So, we established the cybersecurity center with almost no money upfront. It was all given to us by our partners. And the cybersecurity center is mainly engaged in monitoring the dark net space and doing machine learning.
We are exploring the idea of doing opinion mining in the center. This will be done after a hack has taken place, and to assess the societal reaction to a big hack.
Like sentiment analysis?
Yes, yes sentiment analysis on security after a hack.
You’ve been looking at security issues for a long time now. And you mentioned your curriculum is constantly evolving to adapt to how things are changing.
But I’m kind of curious how you would describe the mainstream understanding of cybersecurity, or just the awareness of our vulnerabilities when we’re interacting with one another online, and conducting business, and that kind of thing.
What have you seen change? Do you feel like cybersecurity is something that has become a mainstream concern, or do you feel like it’s still something that people haven’t quite grasped yet?
There are both problems and changes that are coming in that regard. There’s a lot to be done in the area of public awareness of cybersecurity.
When I was in New Zealand, I was working with an NGO called NetSafe. NetSafe is responsible for creating awareness in the New Zealand public about cybersecurity. They have schools, they work with schools, they work with elders, they work with different parts of the community in different ways to create the awareness of cybersecurity. And I believe it’s a fantastic model because the US is a much larger country, of course, there are many, many of those doing it, but it’s still not enough.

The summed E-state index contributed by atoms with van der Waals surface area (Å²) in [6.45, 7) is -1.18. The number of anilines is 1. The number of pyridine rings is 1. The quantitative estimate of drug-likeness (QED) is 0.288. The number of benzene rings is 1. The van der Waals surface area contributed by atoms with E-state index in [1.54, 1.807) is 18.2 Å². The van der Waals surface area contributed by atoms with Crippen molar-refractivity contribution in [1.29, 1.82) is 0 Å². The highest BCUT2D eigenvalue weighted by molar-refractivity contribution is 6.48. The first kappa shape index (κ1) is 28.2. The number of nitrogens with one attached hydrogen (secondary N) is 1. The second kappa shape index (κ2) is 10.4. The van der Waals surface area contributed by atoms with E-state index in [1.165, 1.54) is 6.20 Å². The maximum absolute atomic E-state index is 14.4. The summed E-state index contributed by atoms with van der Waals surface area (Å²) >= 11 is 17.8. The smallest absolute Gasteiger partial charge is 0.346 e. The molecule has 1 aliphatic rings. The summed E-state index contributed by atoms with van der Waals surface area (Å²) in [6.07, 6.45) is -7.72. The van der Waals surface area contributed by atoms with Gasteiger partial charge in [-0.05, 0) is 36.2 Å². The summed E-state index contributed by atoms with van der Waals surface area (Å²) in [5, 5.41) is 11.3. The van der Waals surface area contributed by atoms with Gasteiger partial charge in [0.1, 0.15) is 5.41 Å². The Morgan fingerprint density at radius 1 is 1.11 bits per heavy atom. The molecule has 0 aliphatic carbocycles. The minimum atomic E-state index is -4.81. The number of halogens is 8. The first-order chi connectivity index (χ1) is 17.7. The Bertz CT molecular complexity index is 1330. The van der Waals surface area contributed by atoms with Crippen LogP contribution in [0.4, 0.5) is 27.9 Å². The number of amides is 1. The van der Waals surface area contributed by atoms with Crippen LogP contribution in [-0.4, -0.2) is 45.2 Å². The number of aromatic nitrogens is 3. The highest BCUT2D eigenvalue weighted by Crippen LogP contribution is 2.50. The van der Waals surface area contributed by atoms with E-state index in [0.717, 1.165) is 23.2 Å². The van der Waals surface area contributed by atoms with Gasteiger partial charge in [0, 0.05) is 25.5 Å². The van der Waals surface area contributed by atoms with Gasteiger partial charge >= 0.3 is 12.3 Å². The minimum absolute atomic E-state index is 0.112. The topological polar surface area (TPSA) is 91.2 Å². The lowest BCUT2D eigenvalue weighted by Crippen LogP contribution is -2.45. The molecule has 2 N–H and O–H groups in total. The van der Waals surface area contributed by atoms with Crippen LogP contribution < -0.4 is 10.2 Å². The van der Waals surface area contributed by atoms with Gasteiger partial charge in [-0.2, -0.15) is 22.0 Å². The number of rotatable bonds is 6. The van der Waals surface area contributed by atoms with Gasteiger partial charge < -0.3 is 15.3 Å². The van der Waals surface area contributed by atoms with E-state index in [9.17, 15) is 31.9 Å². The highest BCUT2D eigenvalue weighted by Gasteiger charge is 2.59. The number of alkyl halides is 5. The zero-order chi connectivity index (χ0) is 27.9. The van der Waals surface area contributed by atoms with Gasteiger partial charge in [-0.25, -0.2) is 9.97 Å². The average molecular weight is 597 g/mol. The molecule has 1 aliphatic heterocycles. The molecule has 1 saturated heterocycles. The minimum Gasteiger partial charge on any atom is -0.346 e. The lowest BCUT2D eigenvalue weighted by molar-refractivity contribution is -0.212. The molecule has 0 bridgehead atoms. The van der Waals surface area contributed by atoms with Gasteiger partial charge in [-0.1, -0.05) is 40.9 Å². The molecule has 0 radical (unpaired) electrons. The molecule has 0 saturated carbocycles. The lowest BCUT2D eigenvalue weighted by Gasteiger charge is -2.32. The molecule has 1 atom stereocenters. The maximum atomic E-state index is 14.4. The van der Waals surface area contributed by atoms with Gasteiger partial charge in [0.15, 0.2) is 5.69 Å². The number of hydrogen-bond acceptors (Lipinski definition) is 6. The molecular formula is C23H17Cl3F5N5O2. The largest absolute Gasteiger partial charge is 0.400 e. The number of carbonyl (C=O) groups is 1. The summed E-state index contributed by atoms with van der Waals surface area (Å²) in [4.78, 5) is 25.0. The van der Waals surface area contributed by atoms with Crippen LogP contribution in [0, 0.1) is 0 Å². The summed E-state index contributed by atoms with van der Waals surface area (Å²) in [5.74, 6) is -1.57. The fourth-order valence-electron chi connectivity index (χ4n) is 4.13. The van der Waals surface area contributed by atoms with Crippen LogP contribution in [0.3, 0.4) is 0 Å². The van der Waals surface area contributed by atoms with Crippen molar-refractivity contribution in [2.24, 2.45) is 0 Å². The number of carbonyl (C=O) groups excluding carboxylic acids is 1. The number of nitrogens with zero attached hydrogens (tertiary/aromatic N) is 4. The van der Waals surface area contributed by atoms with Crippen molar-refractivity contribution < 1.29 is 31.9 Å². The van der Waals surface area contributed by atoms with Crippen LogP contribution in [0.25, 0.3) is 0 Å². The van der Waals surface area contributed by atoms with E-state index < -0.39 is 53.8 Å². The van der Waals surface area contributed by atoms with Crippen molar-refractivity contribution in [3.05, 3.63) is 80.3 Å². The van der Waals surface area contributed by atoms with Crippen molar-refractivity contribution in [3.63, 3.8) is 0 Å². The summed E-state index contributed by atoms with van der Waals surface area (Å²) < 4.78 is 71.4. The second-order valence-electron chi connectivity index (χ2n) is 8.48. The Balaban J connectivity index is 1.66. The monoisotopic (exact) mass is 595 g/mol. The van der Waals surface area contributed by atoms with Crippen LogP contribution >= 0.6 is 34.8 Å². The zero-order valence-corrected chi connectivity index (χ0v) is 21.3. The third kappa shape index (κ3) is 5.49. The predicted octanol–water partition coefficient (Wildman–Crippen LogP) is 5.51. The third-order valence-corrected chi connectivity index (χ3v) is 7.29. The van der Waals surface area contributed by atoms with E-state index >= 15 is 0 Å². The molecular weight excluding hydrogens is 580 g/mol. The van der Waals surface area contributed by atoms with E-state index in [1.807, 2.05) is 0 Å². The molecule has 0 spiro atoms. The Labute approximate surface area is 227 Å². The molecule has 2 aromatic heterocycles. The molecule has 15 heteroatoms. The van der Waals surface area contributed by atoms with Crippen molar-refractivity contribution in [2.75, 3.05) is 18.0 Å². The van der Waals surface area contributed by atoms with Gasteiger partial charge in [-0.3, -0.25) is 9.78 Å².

While I was in Olean over the last three years from 2017 to now, I’ve helped a lot of people. For example, a senior citizen who had lost over $60,000 to a hacker. It wasn’t just the money, the family was so frustrated, they couldn’t keep the man away from the hackers because he kind of was scared of them. They would call him, he would go out, buy a gift card, reveal the numbers, and they emptied his account by using even gift cards. And I’ve helped a lot of other people. Particularly the elders who are a target.
Do you think cybersecurity is more or less of a threat today?
At times like when we have pandemic now, [the threat] increases. Someone might email you and say, “Hey have you looked at the stimulus package, you’re entitled to this money. Click on this link to find out if you qualify.” And you click, and that’s where it starts, you shouldn’t be clicking. But people don’t know that, and they do, so we lose a lot to hackers.
And I believe it is a mainstream concern, thank you for raising this topic. It will become a bigger problem in the country and globally. It’s probably to an extent similar to global warming. A lot of attention needs to be paid, but it’s not. So, I believe it’s a huge problem not well understood.
Where do you feel like this is headed?
Business is affected, there’s military that is affected, future wars are going to be fought with it. And I don’t think you can cripple a country without militarily attacking it. You can create chaos in a country, and weaken them like that, without having to throw a rocket at them. So, the world has changed and unfortunately, there is not enough understanding in society, and so we’re not dealing with this.
Computers are becoming more powerful, hackers have access to those powerful computers, governments that have ill intentions towards us have access to those computers. So, as the power of computers increases the current security mechanisms that we’re using will not work. So, they crack our code with a powerful computer.